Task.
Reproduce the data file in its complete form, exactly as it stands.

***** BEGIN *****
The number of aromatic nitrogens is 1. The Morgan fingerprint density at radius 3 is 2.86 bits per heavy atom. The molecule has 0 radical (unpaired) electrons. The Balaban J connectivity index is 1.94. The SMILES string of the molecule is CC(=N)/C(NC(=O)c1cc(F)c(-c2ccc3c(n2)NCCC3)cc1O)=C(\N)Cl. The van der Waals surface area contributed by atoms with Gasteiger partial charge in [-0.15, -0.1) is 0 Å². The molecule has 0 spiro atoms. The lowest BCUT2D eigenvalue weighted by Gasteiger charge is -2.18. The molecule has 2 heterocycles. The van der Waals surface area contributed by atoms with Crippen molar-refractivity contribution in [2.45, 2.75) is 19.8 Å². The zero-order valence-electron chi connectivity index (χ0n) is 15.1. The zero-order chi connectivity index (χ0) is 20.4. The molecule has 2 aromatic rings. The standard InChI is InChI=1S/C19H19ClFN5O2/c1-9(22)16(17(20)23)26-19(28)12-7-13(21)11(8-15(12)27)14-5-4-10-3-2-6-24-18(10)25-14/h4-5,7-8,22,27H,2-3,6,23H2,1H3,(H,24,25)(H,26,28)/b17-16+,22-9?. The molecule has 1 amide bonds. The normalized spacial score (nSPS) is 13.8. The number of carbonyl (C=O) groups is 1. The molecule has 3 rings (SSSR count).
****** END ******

The number of aromatic nitrogens is 1. The Morgan fingerprint density at radius 3 is 2.86 bits per heavy atom. The molecule has 0 radical (unpaired) electrons. The Balaban J connectivity index is 1.94. The SMILES string of the molecule is CC(=N)/C(NC(=O)c1cc(F)c(-c2ccc3c(n2)NCCC3)cc1O)=C(\N)Cl. The van der Waals surface area contributed by atoms with Gasteiger partial charge in [-0.15, -0.1) is 0 Å². The molecule has 0 spiro atoms. The lowest BCUT2D eigenvalue weighted by Gasteiger charge is -2.18. The molecule has 2 heterocycles. The van der Waals surface area contributed by atoms with Crippen molar-refractivity contribution in [2.45, 2.75) is 19.8 Å². The zero-order valence-electron chi connectivity index (χ0n) is 15.1. The zero-order chi connectivity index (χ0) is 20.4. The molecule has 2 aromatic rings. The standard InChI is InChI=1S/C19H19ClFN5O2/c1-9(22)16(17(20)23)26-19(28)12-7-13(21)11(8-15(12)27)14-5-4-10-3-2-6-24-18(10)25-14/h4-5,7-8,22,27H,2-3,6,23H2,1H3,(H,24,25)(H,26,28)/b17-16+,22-9?. The molecule has 1 amide bonds. The normalized spacial score (nSPS) is 13.8. The number of carbonyl (C=O) groups is 1. The molecule has 3 rings (SSSR count).